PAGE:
The first thing I noticed was the ancient ruler Gudea’s large headed and calm disposition, I misread the wall label. It said he was a “governor” so I assumed he was a mere courtier, ready to receive supplicants and supplications. He wears his generosity and piety on his sleeve, as it were. In a modest seated position, but not too modest, the inscriptions etched onto his robe testify to powerful beneficence. It turns out that what we’re looking at is piety and power. Given their antiquity, I’m still surprised slightly by the strong verisimilitude that characterizes these sculptural representations of him. He looks modern, like a cross between the Buddha and Mussolini. You can find statues of Gudea here at the Met and at the Louvre.
Everything I know about Gudea I got from the Met and Wikipedia, from which I quote below. No mere court figure, he was a ruler (ensi) of the state of Lagash in Southern Mesopotamia who ruled ca. 2144 – 2124 BC. Lagash was an important Sumerian city in the late 3rd millennium BC located just a bit north from the point in southern Iraq where the Tigris and Euphrates Rivers meet.
“[H]is inscriptions emphasize the building of irrigation channels and temples, and the creation of precious gifts to the gods. Materials for his buildings and statues were brought from all parts of western Asia: cedar wood from the Amanus mountains, quarried stones from Lebanon, copper from northern Arabia, gold and precious stones from the desert between Canaan and Egypt, diorite from Magan (Oman), and timber from Dilmun (Bahrain) Lagašite rulers, including Ur-Ningirsu and Ur-Bau, whose reigns predated Gudea, referred to themselves as énsi, or governor, of Lagaš, and reserved the term lugal only for their gods or as a matter of rank in a relationship, but never as a political device. The continued use of lugal in reference to deities seems to indicate a conscious attempt on the parts of the rulers to assume a position of humility in relation to the world—whether this was honest humility or a political ploy is unknown.”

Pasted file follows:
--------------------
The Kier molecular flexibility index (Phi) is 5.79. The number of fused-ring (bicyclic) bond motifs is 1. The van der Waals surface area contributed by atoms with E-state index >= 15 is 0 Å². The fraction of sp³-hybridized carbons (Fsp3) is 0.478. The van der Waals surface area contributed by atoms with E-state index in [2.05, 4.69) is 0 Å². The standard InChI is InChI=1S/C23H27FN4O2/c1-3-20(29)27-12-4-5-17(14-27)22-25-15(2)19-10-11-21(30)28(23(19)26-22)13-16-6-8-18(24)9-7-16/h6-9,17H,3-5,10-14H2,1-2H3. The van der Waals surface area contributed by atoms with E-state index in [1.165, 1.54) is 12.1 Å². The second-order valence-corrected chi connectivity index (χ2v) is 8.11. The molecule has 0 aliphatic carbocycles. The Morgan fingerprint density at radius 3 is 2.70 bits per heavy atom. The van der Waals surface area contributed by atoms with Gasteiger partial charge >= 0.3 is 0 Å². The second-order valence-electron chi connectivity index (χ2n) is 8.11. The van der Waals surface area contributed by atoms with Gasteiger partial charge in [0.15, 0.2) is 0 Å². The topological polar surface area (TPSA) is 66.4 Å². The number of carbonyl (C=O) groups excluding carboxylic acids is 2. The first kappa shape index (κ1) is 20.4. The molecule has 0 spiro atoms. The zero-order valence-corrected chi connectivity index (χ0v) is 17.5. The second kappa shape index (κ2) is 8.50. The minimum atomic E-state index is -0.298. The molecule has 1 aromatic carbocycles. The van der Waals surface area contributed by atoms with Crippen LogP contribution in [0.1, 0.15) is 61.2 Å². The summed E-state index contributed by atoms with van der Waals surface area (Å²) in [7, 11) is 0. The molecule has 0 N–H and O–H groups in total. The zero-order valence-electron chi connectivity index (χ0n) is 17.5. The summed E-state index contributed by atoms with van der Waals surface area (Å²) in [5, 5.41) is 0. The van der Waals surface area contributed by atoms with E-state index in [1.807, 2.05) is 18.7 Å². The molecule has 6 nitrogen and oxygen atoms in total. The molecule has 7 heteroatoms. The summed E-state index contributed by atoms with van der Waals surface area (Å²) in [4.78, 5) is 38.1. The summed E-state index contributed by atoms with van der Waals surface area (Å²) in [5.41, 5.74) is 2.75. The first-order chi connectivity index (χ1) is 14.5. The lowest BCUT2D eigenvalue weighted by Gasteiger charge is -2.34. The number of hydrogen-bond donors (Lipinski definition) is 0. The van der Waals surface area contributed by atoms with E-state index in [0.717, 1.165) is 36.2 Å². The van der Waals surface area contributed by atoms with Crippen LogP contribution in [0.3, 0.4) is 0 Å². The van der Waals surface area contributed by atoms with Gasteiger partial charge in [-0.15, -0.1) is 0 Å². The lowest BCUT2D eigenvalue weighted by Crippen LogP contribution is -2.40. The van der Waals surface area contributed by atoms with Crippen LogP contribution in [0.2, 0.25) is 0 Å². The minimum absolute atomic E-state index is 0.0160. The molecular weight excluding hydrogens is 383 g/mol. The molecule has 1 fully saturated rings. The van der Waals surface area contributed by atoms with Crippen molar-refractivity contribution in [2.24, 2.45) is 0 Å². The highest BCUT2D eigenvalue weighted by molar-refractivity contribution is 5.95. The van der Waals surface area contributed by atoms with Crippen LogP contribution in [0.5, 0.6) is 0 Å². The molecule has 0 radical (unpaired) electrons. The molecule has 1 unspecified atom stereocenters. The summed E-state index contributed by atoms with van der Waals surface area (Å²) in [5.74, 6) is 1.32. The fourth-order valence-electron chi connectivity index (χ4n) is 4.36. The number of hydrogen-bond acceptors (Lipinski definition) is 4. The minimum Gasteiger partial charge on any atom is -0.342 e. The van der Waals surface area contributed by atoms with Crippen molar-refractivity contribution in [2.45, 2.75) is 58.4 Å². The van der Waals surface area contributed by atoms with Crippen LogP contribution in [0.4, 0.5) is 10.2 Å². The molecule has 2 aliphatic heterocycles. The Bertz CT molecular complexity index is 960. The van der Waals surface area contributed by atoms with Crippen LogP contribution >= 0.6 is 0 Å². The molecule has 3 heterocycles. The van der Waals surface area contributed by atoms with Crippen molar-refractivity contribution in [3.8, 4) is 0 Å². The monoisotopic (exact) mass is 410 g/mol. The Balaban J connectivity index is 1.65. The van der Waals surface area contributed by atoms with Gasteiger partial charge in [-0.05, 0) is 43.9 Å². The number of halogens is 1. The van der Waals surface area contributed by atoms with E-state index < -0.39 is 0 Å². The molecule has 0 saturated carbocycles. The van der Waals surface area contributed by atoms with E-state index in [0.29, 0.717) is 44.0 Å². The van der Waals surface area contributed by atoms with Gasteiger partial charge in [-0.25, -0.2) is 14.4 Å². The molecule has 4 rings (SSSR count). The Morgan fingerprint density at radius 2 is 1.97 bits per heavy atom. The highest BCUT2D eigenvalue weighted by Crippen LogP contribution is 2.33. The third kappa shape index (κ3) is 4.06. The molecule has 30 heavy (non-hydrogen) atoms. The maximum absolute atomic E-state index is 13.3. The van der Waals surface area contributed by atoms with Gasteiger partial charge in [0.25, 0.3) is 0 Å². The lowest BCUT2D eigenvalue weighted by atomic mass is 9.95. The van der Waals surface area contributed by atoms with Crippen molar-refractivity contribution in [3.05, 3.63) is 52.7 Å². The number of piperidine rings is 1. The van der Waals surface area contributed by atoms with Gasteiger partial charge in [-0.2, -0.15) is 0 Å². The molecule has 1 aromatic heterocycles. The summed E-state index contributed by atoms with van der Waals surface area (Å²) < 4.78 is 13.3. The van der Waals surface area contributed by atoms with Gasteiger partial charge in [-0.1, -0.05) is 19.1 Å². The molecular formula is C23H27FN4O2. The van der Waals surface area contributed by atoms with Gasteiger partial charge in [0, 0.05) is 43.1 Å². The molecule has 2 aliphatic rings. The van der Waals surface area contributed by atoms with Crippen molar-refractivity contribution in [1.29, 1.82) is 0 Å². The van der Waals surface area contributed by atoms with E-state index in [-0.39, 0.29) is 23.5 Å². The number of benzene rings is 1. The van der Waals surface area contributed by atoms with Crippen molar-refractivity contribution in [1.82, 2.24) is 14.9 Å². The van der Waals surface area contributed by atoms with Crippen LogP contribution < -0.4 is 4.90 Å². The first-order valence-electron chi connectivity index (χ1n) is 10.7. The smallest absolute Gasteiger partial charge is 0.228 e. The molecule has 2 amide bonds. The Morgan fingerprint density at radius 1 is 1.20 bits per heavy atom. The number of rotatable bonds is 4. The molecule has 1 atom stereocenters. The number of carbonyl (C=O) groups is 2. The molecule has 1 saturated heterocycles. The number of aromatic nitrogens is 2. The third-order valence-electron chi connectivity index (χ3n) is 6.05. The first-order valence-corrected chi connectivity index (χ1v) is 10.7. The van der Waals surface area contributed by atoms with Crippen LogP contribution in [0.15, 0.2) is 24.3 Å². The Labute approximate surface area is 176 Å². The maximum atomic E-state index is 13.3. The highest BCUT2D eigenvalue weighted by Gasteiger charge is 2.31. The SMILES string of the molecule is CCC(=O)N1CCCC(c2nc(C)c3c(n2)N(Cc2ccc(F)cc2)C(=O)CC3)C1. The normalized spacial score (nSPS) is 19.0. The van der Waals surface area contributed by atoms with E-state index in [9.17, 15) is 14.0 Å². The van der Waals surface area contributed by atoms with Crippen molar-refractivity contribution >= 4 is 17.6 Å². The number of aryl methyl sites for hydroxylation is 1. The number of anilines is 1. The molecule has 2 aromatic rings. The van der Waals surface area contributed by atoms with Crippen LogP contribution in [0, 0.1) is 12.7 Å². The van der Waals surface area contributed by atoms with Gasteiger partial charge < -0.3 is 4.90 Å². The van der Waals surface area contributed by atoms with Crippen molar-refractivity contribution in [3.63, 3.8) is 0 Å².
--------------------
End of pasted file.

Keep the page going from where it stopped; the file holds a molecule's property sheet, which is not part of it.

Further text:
Reflecting a violent historical era, Gudea was particularly devoted to “Ningirsu the war god, for whom Gudea built maces, spears, and axes, all appropriately named for the destructive power of Ningirsu—enormous and gilt. However, the devotion for Ningirsu was especially inspired by the fact that this was Gudea’s personal god and that Ningirsu was since ancient times the main god of the Lagashite region (together with his spouse Ba’u or Baba)… [T]he common intimation that Gudea was a peaceful ruler, who funded his projects through trade, ignores the attention paid to Ningirsu, as well as the martial nature of Southern Mesopotamia in general. While Gudea was not likely an autocrat who ruled over all of Southern Mesopotamia, this part of the world was full of religious fervor and universal conflict.”
These and other like statues were installed in the temples he built. As for the material constitution of the statue, it is made of diorite, a “grey to dark-grey intermediate intrusive igneous rock composed principally of plagioclase feldspar (typically andesine), biotite, hornblende, and/or pyroxene.” This is the hard stuff of sovereign power sponsoring religion and taking its place in the temple. As physical objects, these things were were made to last, and have held up well. That’s why they look so good.